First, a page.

Eremichthys acros

Taxonomy 
Scientific Name:Eremichthys acros
Common name:Desert Dace
Rank and Status   
Global Rank:G1 Native Status:Native
Subnational (State) Rank:S1 Endemic:Yes
US ESA Status:Listed threatened Sand Dunes:No
NNHP Tracking Status:At-Risk List Wetland:Yes
Other Agency Status Status Last Updated Status Comments
Bureau of Land Management - Nevada Sensitive BLM Nevada Sensitive Species List dated 2017-10-01
State of Nevada Protected Threatened Fish NAC 503.065.3
Nevada Wildlife Action Plan - 2012 Species of Conservation Priority
Nevada Wildlife Action Plan - 2005 Species of Conservation Priority
CCVI Score Moderately Vulnerable Conf. VH; Factors contributing to increased vulnerability are natural and anthropogenic barriers and historical and physiological hydrological niche.
Distribution (NV Counties)

Status: Confident or certain

Humboldt
Summary Occurrence Data
Occurrence Count:8
Total Observed Area (hectares):Not Available
Maximum Known Elevation (m):Not available
Minimum Known Elevation (m):1320
Links
Eremichthys acros data at NatureServe
Eremichthys acros photos and data at Encyclopedia of Life
Character Abstract
Identification Comments:
Subspecies Comments:
Food Habits:Desert dace are omnivorous, but eat mainly periphyton,filamentous algae, zooplankton, snails, and aquatic insect larvae, however, Nyquist (1963) reported that in aquaria, large desert dace preyed upon smaller fishes.
Phenology Comments:
Reproduction Comments:Desert dace have been observed spawning in temperatures from 70 to 86 F ( 21-30 C) documented breeding has been observed in March, May, and November (Nyquist 1963). Duration of egg incubation is likely relatively of short duration (2 weeks or less) because of high water temperatures (USFWS 1997).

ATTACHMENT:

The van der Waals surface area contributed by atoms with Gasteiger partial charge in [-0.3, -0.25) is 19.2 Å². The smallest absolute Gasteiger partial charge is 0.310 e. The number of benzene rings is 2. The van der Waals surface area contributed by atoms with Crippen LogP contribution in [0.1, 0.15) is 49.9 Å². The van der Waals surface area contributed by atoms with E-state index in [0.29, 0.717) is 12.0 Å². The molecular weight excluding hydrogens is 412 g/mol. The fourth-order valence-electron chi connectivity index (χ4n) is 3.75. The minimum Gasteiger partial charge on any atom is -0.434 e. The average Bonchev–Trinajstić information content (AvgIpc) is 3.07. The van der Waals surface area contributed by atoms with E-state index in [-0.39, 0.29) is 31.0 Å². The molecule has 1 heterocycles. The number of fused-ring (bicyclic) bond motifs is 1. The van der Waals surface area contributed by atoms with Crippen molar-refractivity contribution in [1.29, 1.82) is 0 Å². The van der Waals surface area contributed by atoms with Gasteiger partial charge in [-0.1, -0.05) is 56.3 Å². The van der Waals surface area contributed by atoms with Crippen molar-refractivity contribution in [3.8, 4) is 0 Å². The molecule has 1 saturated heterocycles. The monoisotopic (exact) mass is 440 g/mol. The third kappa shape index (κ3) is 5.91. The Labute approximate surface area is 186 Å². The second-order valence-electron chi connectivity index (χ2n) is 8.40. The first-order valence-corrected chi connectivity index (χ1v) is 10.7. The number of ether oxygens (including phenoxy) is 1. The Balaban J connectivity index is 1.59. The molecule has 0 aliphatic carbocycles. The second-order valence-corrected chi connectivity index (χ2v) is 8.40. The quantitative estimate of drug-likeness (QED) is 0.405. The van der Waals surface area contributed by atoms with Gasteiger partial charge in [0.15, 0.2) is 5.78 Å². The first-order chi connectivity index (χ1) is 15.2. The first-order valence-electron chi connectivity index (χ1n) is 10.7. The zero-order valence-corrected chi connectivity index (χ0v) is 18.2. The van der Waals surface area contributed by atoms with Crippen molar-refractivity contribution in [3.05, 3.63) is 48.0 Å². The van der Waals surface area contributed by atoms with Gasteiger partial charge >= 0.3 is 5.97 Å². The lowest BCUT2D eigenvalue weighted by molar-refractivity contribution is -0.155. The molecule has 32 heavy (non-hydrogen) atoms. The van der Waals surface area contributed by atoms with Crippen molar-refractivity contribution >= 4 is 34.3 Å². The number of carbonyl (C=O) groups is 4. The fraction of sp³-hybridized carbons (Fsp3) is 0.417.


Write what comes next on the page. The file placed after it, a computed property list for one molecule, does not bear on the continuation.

Migration Mobility:
Habitat Comments:Desert dace occupy habitat in 10 thermal spring areas (two of which were introduced populations) and their outflow consisting of 3.1 miles total, in areas with temperatures of 18-40° C (64-104° F). They are most common in temperatures of 18-40.5° C (64 - 104° F), from spring pools and outflows. Desert dace  have the highest temperature tolerance of any minnow in North America (Nyquist 1963). From recent survey work, desert dace occupy a variety of habitats in Soldier Meadow including; spring pools and  outflows; artificial impoundments, earthen ditches and alkali marshes. Water temperature is a determining factor in desert dace distribution as it is a thermal obligate.
Ecology comments:Desert dace have been observed spawning in temperatures from 70 to 86 F ( 21-30 C) documented breeding has been observed in March, May, and November (Nyquist 1963). Duration of egg incubation is likely relatively of short duration (2 weeks or less) because of high water temperatures (USFWS 1997) Larval and juvenile desert dace inhabit shallow, shoreline areas of outflow streams, larval dace have been observed in emergent vegetation in still shallow water (USFWS 1997).             
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